Annals of Long-Term Care: Clinical Care and Aging. 2017;25(4):21-26.
Received October 27, 2016; May 1, 2017.
Shanthi Johnson, PhD
University of Regina
3737 Wascana Parkway
Regina, Saskatchewan, Canada
Phone: (306) 337-3180
Fax: (306) 585-4854
The authors report no relevant financial relationships.
University of Regina, Regina, Saskatchewan, Canada
The authors gratefully acknowledge the contributions of the long-term care facilities that participated in this study.
Falls are a significant problem among residents of long-term care facilities (LTCFs). Post-fall assessment (PFA) has an important role to play in recording potential risk factors so as to prevent future falls.The objective of the current study was to examine how fall incidents are recorded, the type of information gathered in the reporting forms, and how the information is used. To investigate various PFA tools and procedures for their use, telephone interviews were conducted with a staff member from 52 LTCFs in Nova Scotia, Canada. Interviewee information, facility information, fall reporting methods, and report template data were collected and analyzed. Findings showed that reporting forms mostly required information that was administrative in nature and failed to gather information on the risk factors surrounding the fall incident. Current reporting systems seem to be inadequate for identifying or addressing future fall risk. A more systematic and evidence-based approach is needed to address the issue of falls in LTCFs.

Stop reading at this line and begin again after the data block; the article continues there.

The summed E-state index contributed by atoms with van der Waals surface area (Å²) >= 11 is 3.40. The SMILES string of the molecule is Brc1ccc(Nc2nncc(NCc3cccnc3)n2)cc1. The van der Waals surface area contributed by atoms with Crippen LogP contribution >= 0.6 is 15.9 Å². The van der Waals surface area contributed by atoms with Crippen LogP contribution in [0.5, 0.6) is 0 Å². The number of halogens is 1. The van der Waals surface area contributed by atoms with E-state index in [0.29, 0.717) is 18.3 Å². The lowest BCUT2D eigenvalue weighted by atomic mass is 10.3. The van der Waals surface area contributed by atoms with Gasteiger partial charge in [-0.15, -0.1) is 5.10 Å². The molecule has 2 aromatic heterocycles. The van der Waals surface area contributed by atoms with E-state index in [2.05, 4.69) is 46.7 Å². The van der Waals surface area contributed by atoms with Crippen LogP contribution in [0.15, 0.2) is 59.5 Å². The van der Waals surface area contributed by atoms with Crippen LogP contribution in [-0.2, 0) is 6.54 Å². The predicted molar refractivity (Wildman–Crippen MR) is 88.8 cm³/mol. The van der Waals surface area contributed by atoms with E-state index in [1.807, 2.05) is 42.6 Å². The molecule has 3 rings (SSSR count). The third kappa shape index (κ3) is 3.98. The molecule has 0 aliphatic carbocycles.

Key words: falls, seniors, long-term care, post-fall assessment, incident report
Falls, defined as “inadvertently coming to rest on the ground, floor, or other lower level, excluding intentional change in position,” are a major cause of injury and mortality in persons aged 65 years and older.1-3 Up to one-third of seniors living in the community fall once per year; however, seniors in long-term care (LTC) settings fall more frequently, with an incidence rate up to three times higher than that of community-dwelling seniors.4-6 Studies show that over 50% of LTC residents experience at least one fall per year, with an incidence rate of approximately 1.5 falls per bed.7 Of these residents who fall, half are likely to fall multiple times.4,8,9 These falls have both physical and psychologic consequences and are costly from a personal and health systems perspective,10 accounting for billions of dollars per year in Canada.11
Consequences of falls can include minor injuries such as cuts, bruises, and sprains; major injuries requiring hospitalization, such as hip fractures; and fear of falling. Falls are responsible for 95% of all hip fractures, and 25% of individuals who suffer a hip fracture die within a 5-year period.12,13 Falls are considered to be the primary factor contributing to injury-related hospitalization of seniors in Canada.14,15 Falls are not random occurrences; many risk factors have been identified as being associated with these events. These include sex, age, medication (especially psychotropic drugs), cognitive impairment, comorbidities, environmental hazards, restraints, and previous falls.16 The risk of falling rises as the number of risk factors increase.3